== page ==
Derek Brown currently separates out the non-alcoholic cocktails on the menu at the Columbia Room in Washington, D.C., but he plans to change by fall 2019. “We want non-alcoholic cocktails to be integrated within the main menu,” he says. “They shouldn’t be an addendum. People shouldn’t feel dumb, or have to flip to the back page to order.”

When Brown started working in restaurants in the early 2000s, “there was this one vegetable plate that was ubiquitous,” he recalls. “It was basically all the vegetable sides for other dishes thrown onto one plate.” That was what constituted a vegetarian entrée.

As vegetarianism and veganism became more prominent, and hyphenates like “plant-based” infiltrated more culinary conversations, vegetarian main dishes became less of an afterthought. There were, say, two or three per menu, listed under the entrée section, with some indication that they didn’t contain meat. “Now, it just feels like they’re all integrated. Doesn’t it?” Brown says.

Maybe this is the way things will go with non-alcs. Customers will order a drink after reading the ingredients, alcoholic or not, listed underneath its name. No uncomfortable line of questioning; no clunky transaction. This is perhaps a lot to require of patrons, though, and Trevor Frye, who works with Q Mixers, has seen it go awry. “If there is no distinguishing indicator, like a symbol, things can get messy,” he says. “People often order based on the drink’s name or because they’ve seen it on social media; they don’t read the ingredients.”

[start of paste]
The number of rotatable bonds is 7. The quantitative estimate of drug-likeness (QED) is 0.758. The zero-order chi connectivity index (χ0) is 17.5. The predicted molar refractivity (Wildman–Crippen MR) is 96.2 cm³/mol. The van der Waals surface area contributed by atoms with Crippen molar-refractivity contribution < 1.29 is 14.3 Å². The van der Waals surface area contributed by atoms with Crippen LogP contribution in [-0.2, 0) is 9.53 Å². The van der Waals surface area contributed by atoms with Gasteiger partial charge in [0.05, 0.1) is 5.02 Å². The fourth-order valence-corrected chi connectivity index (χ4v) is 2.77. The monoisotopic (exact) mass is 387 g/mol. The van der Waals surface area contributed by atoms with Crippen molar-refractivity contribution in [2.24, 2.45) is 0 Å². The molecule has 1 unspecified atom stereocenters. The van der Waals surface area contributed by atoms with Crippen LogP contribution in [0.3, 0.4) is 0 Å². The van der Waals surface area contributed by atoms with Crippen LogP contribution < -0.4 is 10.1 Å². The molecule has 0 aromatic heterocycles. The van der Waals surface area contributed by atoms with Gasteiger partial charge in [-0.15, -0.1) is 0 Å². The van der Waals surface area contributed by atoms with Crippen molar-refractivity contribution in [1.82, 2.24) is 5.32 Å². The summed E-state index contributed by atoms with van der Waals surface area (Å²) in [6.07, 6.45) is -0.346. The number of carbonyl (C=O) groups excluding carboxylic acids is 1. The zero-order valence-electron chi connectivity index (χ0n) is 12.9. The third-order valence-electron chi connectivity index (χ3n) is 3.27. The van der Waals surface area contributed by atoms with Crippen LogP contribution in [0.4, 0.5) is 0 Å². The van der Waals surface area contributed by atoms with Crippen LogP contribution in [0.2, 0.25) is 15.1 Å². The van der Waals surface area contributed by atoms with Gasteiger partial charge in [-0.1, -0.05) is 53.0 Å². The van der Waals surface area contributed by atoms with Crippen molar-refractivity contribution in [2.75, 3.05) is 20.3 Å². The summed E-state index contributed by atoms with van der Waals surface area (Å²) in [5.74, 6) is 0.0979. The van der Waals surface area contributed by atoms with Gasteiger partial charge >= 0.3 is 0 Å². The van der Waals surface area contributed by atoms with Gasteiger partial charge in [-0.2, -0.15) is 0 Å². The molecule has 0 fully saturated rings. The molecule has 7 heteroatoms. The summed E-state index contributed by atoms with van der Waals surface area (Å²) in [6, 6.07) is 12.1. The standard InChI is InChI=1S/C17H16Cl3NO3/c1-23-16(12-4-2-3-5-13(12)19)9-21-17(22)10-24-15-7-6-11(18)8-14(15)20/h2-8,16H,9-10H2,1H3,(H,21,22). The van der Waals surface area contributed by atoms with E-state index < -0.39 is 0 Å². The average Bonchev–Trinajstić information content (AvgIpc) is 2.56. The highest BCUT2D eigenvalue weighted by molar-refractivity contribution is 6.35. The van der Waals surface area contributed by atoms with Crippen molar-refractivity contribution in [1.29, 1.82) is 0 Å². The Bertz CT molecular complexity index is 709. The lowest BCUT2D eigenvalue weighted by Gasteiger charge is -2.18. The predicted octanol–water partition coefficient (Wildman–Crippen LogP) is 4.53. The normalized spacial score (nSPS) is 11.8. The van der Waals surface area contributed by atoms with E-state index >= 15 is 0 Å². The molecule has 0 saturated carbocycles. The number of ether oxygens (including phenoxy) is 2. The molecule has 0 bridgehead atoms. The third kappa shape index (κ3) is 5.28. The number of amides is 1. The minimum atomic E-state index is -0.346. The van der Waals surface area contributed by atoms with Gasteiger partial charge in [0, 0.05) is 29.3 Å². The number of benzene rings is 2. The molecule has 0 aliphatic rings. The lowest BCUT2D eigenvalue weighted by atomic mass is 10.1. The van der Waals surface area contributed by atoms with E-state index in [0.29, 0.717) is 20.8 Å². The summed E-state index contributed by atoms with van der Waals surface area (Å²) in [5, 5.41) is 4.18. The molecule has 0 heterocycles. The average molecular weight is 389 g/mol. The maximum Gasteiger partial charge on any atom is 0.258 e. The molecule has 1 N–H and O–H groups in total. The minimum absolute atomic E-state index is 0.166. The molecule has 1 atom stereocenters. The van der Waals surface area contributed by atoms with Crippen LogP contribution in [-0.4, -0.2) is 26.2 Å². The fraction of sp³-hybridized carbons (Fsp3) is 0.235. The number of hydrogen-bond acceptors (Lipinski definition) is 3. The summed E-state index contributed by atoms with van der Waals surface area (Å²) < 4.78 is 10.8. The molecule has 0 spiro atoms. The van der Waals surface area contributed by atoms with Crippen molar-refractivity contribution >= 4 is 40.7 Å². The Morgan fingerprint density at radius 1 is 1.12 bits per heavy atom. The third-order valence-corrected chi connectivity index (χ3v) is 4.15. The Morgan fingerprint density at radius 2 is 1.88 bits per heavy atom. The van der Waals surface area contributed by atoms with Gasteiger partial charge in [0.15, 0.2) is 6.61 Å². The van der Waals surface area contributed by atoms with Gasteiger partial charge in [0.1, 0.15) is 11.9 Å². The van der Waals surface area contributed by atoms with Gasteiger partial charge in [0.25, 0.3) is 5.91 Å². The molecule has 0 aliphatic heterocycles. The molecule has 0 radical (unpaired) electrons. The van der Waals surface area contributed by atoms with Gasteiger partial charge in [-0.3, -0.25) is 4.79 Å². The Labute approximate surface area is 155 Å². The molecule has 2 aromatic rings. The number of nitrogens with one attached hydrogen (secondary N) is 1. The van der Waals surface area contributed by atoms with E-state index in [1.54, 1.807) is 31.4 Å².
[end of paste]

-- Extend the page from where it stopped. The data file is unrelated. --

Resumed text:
While there may not be a one-size-fits-all solution, many bar professionals agree that, at the very least, these drinks should have a place on a bar or restaurant’s printed menu.

As for the terminology: The word “mocktail” casts a long, sugary shadow for some drinkers, but Frye actually doesn’t think it’s so bad. “Using puns in the cocktail world is something we hang our hat on,” he says. He hasn’t encountered much distaste for the term during his travels around the country for work. “Most people I’ve met on the road just think it’s cool that there’s the option, clearly defined on the menu,” he says. “They can just look and order, like everyone else.”